I keep a small umbrella in the car. It is of little help in the wind, but in gentle air I can hold it against the left side of my camera to obtain reasonably steady and dry shots. With a tripod the umbrella is much easier to use effectively.

Rain Gear

Rain Gear



Brookside Boots, Ideal Cove, Alaska

Brookside Boots – Ideal Cove, Alaska


That’s my quick list. We live and shoot in New England and, as I often say, if you wait for perfect weather to photograph, you will get out just a few times a year. A bit of an exaggeration, but you will miss many great opportunities for dramatic images. So put together your foul weather kit and be ready to take advantage of all that our region’s weather has to offer.

~ Jeffrey Newcomer

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Migration of the Snow Geese

A flock of Snow Geese fly above Dead Creek

A flock of Snow Geese fly above Dead Creek

Birders speak of “magnets” for birds. The marshes of Dead Creek WMA are one such magnet. They sit along a major migratory route for snow geese heading south to the Chesapeake Bay area. Each autumn these geese leave their breeding grounds along the Greenland coast using northeastern waterways as their navigational aids. They follow the St. Lawrence Valley then hang a left and follow the Champlain Valley to the Hudson and the Atlantic coast. Vermont has two traditional rest-spots along this interstate in the sky — the Missiquoi NWR at the north end of Lake Champlain and Dead Creek WMA in Addison County.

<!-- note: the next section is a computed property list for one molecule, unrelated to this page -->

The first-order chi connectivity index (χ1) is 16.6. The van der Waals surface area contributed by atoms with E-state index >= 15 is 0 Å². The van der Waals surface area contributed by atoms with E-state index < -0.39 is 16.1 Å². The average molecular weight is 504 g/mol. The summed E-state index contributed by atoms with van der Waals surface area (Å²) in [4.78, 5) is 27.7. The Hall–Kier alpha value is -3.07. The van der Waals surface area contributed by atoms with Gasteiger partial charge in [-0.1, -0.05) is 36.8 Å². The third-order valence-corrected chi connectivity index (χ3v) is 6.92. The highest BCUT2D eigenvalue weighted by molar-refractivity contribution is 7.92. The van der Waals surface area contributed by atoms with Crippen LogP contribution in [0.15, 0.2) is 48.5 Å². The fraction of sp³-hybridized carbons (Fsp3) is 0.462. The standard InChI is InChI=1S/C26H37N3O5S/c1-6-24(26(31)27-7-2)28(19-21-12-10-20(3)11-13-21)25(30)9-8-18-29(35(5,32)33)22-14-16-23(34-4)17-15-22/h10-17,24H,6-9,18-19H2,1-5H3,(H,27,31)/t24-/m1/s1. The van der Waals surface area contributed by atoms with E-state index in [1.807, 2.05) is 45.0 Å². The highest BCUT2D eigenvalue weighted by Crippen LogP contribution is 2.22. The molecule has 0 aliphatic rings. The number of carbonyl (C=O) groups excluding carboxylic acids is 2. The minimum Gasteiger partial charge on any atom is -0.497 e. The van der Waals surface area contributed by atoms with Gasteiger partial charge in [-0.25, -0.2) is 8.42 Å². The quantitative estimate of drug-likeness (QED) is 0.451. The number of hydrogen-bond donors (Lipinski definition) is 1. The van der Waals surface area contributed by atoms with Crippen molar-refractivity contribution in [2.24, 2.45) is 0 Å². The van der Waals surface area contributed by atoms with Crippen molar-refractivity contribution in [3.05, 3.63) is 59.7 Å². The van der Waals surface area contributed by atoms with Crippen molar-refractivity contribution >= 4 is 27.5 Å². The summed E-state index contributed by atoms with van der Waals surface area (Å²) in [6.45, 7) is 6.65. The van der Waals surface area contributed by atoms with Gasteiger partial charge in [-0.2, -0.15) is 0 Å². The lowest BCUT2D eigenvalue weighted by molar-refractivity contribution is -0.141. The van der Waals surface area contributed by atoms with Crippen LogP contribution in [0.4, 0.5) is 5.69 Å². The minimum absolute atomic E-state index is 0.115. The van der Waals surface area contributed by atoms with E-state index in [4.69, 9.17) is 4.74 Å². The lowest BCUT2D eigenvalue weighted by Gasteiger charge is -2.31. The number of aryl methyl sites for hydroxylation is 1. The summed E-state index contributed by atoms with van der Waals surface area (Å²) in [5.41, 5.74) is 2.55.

Years before my wife and I made our first trip to see the Snow Geese, we did a family bike ride with our two daughters along the roads of this area. We passed impressive signs below Addison saying “Wildlife Viewing Area.” But we were confused; we saw no wildlife at all. It seems the best time to see the geese is late October.

Addison Vermont at sunset from near the Snow Geese viewing area

Addison, Vermont, at sunset from near the Snow Geese viewing area

Most adult snow geese are large and white. The immature snows are grayish. They fly in close-knit family units consisting typically of two adults and three young snows. It is unusual to see a single snow goose take off or land. They travel as a family or large groups of families.

A Snow Goose glides in for a landing

A Snow Goose glides in for a landing

Serious photographers view the snow geese at the crack of dawn. One can find lodging north on Route 7 in Ferrisburgh. There are numerous restaurants in tiny Vergennes, “the smallest city in the country.” We did this in a very unplanned fashion on our first trip. You can read about our adventure and see more photos HERE.

The photo below was used on the 2014 Vermont Fish and Game Calendar.

Snow Geese land in the fog

Snow Geese land in the fog

~ Jim Block